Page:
Please use this identifier to cite or link to this item: http://hdl.handle.net/2122/8473
AuthorsDe Santis, A.* 
Qamili, E.* 
Spada, G.* 
Gasperini, P.* 
TitleGeomagnetic South Atlantic Anomaly and global sea level rise: A direct Connection?
Issue Date2012
Series/Report no./74 (2012)
DOI10.1016/j.jastp.2011.10.015
URIhttp://hdl.handle.net/2122/8473
KeywordsEarth magnetic field
South Atlantic Anomaly
Global Sea Level
Subject Classification04. Solid Earth::04.05. Geomagnetism::04.05.05. Main geomagnetic field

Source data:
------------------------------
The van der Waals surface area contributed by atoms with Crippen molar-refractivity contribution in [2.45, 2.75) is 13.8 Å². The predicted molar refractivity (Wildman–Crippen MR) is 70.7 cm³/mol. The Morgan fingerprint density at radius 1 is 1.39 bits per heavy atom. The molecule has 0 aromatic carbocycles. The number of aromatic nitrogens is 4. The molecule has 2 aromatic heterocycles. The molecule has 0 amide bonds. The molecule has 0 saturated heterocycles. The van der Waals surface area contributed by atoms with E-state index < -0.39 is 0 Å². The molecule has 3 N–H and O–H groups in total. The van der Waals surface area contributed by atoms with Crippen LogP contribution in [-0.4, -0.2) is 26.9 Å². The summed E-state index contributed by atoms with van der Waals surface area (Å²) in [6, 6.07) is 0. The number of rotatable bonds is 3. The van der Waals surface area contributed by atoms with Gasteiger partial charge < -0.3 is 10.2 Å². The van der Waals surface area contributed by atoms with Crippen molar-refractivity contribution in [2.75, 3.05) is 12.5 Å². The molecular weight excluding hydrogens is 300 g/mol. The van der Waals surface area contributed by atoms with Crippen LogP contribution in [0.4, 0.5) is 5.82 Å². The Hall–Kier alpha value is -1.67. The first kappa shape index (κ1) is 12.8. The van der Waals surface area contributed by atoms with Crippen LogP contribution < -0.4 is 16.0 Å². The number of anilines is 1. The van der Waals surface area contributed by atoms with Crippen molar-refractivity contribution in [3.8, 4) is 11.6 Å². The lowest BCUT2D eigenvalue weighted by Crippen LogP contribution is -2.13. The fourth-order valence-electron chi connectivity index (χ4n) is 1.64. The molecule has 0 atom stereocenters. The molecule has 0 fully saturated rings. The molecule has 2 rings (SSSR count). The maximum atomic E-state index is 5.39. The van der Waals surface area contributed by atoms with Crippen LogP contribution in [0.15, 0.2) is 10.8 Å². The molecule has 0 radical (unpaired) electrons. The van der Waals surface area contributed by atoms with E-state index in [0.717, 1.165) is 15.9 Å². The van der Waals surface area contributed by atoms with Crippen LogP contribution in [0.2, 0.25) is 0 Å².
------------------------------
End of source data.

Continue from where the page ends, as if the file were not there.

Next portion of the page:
AbstractWe highlight the existence of an intriguing and to date unreported relationship between the surface area of the South Atlantic Anomaly (SAA) of the geomagnetic field and the current trend in global sea level rise. These two geophysical variables have been growing coherently during the last three centuries, thus strongly suggesting a causal relationship supported by some statistical tests. The monotonic increase of the SAA surface area since 1600 may have been associated with an increased inflow of radiation energy through the inner Van Allen belt with a consequent warming of the Earth’s atmosphere and finally global sea level rise. An alternative suggestive and original explanation is also offered, in which pressure changes at the core–mantle boundary cause surface deformations and relative sea level variations. Although we cannot establish a clear connection between SAA dynamics and global warming, the strong correlation between the former and global sea level supports the idea that global warming may be at least partly controlled by deep Earth processes triggering geomagnetic phenomena, such as the South Atlantic Anomaly, on a century time scale.
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